Plasminogen activator inhibitor (PAI-1) and non-insulin-dependent diabetes in Pima Indians, south Asians and Europeans. Populations at varying risk of NIDDM and coronary artery disease.Thromb Haemost. 1996 Jun; 75(6):921-7.TH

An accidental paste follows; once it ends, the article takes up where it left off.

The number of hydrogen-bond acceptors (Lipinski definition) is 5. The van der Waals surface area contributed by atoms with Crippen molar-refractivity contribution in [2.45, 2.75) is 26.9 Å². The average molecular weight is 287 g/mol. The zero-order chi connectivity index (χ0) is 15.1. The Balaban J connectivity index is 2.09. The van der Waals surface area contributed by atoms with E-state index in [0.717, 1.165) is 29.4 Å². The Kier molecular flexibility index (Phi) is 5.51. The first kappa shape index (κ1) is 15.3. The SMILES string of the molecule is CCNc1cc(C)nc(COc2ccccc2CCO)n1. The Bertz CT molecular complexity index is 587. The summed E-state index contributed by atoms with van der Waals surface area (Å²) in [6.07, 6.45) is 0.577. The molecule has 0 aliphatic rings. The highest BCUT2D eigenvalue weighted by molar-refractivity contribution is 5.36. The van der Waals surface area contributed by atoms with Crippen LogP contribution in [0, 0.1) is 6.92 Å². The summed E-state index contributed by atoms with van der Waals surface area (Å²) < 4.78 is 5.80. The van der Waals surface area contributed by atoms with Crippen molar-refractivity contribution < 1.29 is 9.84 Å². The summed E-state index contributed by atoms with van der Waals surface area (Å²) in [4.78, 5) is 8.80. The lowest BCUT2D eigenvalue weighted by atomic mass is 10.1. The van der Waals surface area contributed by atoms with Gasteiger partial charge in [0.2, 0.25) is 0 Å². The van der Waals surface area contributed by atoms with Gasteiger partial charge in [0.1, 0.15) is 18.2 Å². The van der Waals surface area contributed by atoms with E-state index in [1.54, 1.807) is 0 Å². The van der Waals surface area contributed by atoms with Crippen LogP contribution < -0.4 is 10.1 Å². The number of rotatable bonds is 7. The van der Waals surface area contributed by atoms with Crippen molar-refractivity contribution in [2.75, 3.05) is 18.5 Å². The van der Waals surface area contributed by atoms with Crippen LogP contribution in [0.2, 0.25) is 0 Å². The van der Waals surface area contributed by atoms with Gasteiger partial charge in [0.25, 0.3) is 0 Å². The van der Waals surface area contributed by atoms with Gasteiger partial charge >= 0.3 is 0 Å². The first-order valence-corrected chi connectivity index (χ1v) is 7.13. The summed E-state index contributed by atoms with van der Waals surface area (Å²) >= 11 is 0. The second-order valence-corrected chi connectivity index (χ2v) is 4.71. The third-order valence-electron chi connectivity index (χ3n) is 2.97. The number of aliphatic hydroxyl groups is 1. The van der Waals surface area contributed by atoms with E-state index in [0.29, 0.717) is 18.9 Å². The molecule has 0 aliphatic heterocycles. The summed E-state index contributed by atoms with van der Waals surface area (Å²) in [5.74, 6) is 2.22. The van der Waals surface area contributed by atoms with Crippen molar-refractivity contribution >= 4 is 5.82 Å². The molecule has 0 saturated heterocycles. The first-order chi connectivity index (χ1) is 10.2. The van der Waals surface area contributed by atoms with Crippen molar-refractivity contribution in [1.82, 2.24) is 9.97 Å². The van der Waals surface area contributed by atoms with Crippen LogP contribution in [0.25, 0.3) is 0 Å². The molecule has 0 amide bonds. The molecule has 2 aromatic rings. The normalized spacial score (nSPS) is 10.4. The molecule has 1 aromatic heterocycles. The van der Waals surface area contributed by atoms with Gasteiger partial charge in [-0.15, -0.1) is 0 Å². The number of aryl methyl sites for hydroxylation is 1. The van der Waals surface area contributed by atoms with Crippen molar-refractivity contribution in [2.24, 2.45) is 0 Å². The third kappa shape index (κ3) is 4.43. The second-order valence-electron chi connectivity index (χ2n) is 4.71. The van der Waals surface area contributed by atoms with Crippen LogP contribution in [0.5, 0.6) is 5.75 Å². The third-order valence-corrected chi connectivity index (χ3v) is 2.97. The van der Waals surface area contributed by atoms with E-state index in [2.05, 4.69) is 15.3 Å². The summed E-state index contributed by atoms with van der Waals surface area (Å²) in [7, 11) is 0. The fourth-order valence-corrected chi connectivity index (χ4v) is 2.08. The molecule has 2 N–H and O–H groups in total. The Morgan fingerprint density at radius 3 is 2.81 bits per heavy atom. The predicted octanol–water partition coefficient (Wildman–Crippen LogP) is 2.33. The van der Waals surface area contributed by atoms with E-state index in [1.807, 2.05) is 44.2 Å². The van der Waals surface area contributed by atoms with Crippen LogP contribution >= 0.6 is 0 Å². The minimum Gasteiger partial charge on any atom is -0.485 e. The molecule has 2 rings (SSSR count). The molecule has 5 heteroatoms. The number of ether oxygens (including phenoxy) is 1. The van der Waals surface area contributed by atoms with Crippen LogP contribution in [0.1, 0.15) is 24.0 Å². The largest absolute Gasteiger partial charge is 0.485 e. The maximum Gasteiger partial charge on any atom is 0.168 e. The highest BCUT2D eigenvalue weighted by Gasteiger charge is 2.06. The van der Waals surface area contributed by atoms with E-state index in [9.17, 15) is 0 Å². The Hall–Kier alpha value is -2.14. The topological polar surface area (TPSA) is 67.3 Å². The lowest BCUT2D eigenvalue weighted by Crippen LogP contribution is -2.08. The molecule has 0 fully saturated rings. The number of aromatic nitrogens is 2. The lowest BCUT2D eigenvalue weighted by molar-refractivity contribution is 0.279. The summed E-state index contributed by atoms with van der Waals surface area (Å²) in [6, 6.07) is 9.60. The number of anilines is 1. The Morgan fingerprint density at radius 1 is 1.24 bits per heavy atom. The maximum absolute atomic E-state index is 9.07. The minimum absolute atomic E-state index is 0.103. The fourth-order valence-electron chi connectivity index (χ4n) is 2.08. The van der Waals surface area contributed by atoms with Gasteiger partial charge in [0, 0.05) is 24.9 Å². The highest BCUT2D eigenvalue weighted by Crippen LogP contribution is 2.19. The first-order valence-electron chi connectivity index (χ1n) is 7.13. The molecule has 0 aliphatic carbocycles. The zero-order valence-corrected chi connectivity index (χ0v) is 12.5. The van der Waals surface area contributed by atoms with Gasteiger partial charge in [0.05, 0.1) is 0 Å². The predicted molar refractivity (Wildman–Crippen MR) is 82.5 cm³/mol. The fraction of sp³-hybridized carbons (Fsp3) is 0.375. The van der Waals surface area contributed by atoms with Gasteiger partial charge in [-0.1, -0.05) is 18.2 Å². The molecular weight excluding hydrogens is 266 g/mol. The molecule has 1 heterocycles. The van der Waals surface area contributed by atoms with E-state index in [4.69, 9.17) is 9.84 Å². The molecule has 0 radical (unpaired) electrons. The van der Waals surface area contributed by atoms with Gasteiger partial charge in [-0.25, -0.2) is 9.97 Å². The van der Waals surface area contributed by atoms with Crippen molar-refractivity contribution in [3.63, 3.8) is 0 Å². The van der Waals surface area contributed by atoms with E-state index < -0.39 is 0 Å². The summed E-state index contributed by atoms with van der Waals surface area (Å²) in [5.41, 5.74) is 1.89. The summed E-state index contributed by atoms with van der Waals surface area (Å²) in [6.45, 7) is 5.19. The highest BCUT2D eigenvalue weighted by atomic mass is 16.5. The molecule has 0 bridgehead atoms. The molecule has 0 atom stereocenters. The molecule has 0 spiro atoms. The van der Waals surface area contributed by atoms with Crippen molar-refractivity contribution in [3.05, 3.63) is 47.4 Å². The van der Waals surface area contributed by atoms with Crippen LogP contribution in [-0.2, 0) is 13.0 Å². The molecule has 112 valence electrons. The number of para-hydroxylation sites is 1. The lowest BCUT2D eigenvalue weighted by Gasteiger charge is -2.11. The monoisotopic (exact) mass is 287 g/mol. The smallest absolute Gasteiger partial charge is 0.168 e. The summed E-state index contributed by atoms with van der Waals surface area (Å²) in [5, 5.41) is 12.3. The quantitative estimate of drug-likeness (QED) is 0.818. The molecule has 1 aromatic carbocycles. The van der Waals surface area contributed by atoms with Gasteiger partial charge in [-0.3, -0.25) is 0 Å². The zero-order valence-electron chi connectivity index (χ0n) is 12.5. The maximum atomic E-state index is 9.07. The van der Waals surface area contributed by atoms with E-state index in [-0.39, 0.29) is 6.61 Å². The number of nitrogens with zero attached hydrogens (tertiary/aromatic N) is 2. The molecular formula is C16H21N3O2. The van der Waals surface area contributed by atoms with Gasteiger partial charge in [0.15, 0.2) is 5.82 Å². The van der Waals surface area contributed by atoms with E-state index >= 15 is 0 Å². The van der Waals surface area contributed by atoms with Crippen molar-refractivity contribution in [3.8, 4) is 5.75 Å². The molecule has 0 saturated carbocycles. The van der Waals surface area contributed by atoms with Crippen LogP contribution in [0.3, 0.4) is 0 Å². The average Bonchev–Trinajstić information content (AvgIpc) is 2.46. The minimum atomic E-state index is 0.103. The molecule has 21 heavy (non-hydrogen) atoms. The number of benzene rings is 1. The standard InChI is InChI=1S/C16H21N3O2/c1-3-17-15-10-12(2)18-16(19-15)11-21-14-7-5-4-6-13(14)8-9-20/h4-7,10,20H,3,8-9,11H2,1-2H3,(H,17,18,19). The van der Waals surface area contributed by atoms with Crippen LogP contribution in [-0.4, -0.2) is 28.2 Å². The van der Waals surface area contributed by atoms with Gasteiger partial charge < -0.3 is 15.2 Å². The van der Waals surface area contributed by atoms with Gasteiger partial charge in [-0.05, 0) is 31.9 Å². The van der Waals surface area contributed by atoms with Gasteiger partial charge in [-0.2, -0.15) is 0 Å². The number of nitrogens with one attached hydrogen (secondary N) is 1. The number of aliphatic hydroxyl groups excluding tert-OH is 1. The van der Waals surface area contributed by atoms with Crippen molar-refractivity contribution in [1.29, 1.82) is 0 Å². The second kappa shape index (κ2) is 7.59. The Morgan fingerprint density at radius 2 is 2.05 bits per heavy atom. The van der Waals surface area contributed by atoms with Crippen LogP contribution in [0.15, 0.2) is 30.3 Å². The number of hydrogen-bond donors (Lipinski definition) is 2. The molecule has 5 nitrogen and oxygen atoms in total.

Activity of plasminogen activator inhibitor-1 (PAI-1), a potent inhibitor of fibrinolysis, is raised in non-insulin-dependent diabetes mellitus (NIDDM) and may contribute to excess macrovascular disease. We investigated the association of PAI-1 activity with NIDDM in Pima Indians, a racial group with low risk of coronary artery disease, but in whom the impact of NIDDM on the occurrence of coronary artery disease is similar to other racial groups. We studied 308 (136 non-diabetic, 172 diabetic) Pima Indians from Arizona, and 138 (98 non-diabetic, 40 diabetic) South Asians and 129 (80 non-diabetic, 49 diabetic) Europeans living in North London. PAI-1 activity was measured by a spectrophotometric assay, and insulin, intact proinsulin and des 31,32 proinsulin concentrations were measured employing highly specific monoclonal antibody-based assays. Compared with non-diabetic subjects, PAI-1 activity was significantly higher in subjects with NIDDM among South Asians (22.8 +/- 7.3 vs. 17.4 +/- 6.9 AU/ml, p < 0.001) and Europeans (23.1 +/- 6.6 vs. 16.5 +/- 6.1 AU/ml, p < 0.001) but not among Pima Indians (19.5 +/- 9.6 vs. 18.5 +/- 8.6 AU/ml, ns). The association of PAI-1 activity with diabetes remained statistically significant when controlled for age, sex, body mass index and waist-hip ratio, serum triglyceride and fasting insulin concentrations in South Asians (p < 0.001) and Europeans (p < 0.001). The relationships of PAI-1 activity with clinical and biochemical variables were similar in the three racial groups other than for fasting and 2 h plasma glucose concentrations which were significantly associated with PAI-1 activity in South Asians (partial r = 0.32 and 0.31) and Europeans (partial r = 0.44 and 0.50) but not in Pima Indians (partial r = 0.11 and 0.15). In Pima Indians with NIDDM, PAI-1 activity was similar in those treated with sulphonylureas, insulin, or no drugs for diabetes. In conclusion, the association of PAI-1 with diabetes differs in racial groups who are at different risk of NIDDM and ischaemic heart disease. Previously reported differences in the prevalence of ischaemic heart disease between diabetic and non-diabetic Pima Indians, and between non-diabetic subjects from the three racial groups, are unlikely to be due to differences in PAI-1 activity.